|Julia Lampam: make your publication stand out|
These questions and more are raised by publicists, marketers, editors and authors alike as we strive to improve the discoverability of the rich academic content we publish. And why? Because we’re all aiming to increase the discoverability and visibility of an article through a number of metrics and citations, with the impact factor being the most widely used.
It's all about discoverability and visibility on an article level
During our forthcoming course, Getting the Most from Journal Publicity, Alexa Dugan and I will share our experience of maximising the promotional and marketing resources available to extend the reach and impact of the research in your publications.
Publicity by its very nature is unpredictable.
But by asking yourselves a pertinent set of questions and armed with a handful of tools, you can develop and instigate a proactive media campaign to draw attention to the research. By taking advantage of social media and online networks, as well as traditional PR resources, article level publicity efforts can help you reach wider audiences, increasing web traffic to the content and thereby potentially improving the number of citations.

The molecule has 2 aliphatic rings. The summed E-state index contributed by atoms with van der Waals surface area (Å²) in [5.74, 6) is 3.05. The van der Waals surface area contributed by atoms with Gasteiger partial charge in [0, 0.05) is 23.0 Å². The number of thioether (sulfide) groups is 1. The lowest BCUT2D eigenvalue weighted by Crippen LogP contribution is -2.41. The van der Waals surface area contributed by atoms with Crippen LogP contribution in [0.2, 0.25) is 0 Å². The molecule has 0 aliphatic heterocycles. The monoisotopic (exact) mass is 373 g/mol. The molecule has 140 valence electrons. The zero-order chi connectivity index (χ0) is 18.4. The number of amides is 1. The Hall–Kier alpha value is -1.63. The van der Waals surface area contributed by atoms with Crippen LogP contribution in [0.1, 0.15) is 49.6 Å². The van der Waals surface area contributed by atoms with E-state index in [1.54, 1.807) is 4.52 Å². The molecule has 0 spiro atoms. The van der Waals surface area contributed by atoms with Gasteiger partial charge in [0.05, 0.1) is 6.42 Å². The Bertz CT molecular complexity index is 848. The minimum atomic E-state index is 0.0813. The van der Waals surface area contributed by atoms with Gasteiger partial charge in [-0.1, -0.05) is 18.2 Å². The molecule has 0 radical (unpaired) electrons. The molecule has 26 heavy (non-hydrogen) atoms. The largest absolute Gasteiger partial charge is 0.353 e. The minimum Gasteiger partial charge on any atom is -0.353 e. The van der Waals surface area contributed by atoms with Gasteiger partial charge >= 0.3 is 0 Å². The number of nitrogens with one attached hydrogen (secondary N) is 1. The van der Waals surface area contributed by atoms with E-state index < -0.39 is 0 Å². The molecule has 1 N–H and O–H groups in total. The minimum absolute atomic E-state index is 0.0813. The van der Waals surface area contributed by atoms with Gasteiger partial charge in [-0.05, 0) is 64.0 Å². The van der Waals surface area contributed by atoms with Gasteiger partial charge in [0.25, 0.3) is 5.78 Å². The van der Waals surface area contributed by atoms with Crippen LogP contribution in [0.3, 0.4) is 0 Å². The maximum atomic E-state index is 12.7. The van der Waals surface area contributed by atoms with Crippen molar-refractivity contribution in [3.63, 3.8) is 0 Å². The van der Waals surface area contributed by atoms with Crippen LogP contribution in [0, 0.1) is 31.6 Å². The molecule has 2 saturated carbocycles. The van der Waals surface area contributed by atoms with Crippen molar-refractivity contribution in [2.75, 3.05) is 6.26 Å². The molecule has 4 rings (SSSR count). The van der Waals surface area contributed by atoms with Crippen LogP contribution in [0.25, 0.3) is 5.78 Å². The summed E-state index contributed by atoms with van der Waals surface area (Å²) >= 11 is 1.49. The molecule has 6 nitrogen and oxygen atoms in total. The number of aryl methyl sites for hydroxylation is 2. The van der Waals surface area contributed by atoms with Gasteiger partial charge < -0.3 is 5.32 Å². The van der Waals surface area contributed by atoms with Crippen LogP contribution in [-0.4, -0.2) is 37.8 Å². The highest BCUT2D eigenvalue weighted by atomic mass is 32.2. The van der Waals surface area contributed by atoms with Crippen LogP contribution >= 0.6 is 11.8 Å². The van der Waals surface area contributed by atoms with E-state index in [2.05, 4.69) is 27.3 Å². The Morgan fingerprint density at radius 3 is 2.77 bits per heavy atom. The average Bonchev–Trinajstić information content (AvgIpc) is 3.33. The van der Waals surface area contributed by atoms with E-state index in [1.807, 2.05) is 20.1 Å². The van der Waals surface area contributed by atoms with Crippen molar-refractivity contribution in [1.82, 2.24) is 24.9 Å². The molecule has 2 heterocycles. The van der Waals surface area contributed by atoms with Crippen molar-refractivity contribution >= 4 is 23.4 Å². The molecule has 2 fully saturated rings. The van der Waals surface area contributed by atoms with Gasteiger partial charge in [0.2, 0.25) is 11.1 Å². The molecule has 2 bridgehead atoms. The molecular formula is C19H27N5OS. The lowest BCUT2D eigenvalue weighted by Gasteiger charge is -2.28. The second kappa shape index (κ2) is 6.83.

What works, and what doesn't?
The evaluation of such initiatives plays just as an important role as planning – knowing what works and what doesn’t will enable you to focus on which articles you can target your limited means. Publicity campaigns take time and resource, with some being more effective than others. In addition, there is an on-going debate about how to measure the return on investment on such activity. You can focus on the number of citations, journal impact factors, web traffic to an article, number of downloads but you should also think of other benefits such as attracting key authors, as well as developing and strengthening the relationships between publisher and their communities.
Be part of the conversation
The most successful campaigns enable research to embed itself into extended communities of interest and become part of the conversation. I recall working on a journal article publicity campaign about research into the best way to cook your vegetables … two weeks later I read about the research in the weekly musings from my veg box provider … the campaign had gone full circle! Of course this doesn’t happen every time, but when it does; you certainly get a buzz from instigating a successful media campaign.'
Julia Lampam is responsible for Wiley's corporate communications and book fairs within Europe, the Middle East and Asia, and co-chairs the company's global social media group. Previously she managed their publicity activities, instigating proactive PR strategies for academic journals and the For Dummies and Frommer's brands; as well as launching Wiley’s online newsroom.
Julia is co-tutor on Getting the Most from Journal Publicity with Alexa Dugan. Book your place now.